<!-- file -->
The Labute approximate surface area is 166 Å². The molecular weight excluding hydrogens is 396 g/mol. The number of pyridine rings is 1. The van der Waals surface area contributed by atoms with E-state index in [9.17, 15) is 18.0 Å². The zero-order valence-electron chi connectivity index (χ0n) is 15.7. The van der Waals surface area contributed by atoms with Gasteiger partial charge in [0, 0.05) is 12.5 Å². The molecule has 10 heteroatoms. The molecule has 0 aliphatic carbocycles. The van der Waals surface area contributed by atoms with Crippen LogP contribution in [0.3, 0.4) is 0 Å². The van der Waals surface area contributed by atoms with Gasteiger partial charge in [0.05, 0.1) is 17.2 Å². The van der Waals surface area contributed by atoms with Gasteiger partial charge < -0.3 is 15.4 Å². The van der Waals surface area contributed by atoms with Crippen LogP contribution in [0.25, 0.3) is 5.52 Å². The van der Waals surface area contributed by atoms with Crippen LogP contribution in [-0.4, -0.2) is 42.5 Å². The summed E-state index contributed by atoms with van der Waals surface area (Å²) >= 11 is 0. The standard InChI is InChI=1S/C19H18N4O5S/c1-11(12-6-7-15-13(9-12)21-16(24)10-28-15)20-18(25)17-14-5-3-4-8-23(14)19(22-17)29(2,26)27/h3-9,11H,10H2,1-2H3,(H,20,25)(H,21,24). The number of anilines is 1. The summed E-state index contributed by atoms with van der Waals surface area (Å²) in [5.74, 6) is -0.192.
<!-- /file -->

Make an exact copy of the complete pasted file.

The Labute approximate surface area is 166 Å². The molecular weight excluding hydrogens is 396 g/mol. The number of pyridine rings is 1. The van der Waals surface area contributed by atoms with E-state index in [9.17, 15) is 18.0 Å². The zero-order valence-electron chi connectivity index (χ0n) is 15.7. The van der Waals surface area contributed by atoms with Gasteiger partial charge in [0, 0.05) is 12.5 Å². The molecule has 10 heteroatoms. The molecule has 0 aliphatic carbocycles. The van der Waals surface area contributed by atoms with Crippen LogP contribution in [0.3, 0.4) is 0 Å². The van der Waals surface area contributed by atoms with Gasteiger partial charge in [0.05, 0.1) is 17.2 Å². The van der Waals surface area contributed by atoms with Gasteiger partial charge < -0.3 is 15.4 Å². The van der Waals surface area contributed by atoms with Crippen LogP contribution in [0.25, 0.3) is 5.52 Å². The van der Waals surface area contributed by atoms with Crippen LogP contribution in [-0.4, -0.2) is 42.5 Å². The summed E-state index contributed by atoms with van der Waals surface area (Å²) >= 11 is 0. The standard InChI is InChI=1S/C19H18N4O5S/c1-11(12-6-7-15-13(9-12)21-16(24)10-28-15)20-18(25)17-14-5-3-4-8-23(14)19(22-17)29(2,26)27/h3-9,11H,10H2,1-2H3,(H,20,25)(H,21,24). The number of anilines is 1. The summed E-state index contributed by atoms with van der Waals surface area (Å²) in [5.74, 6) is -0.192.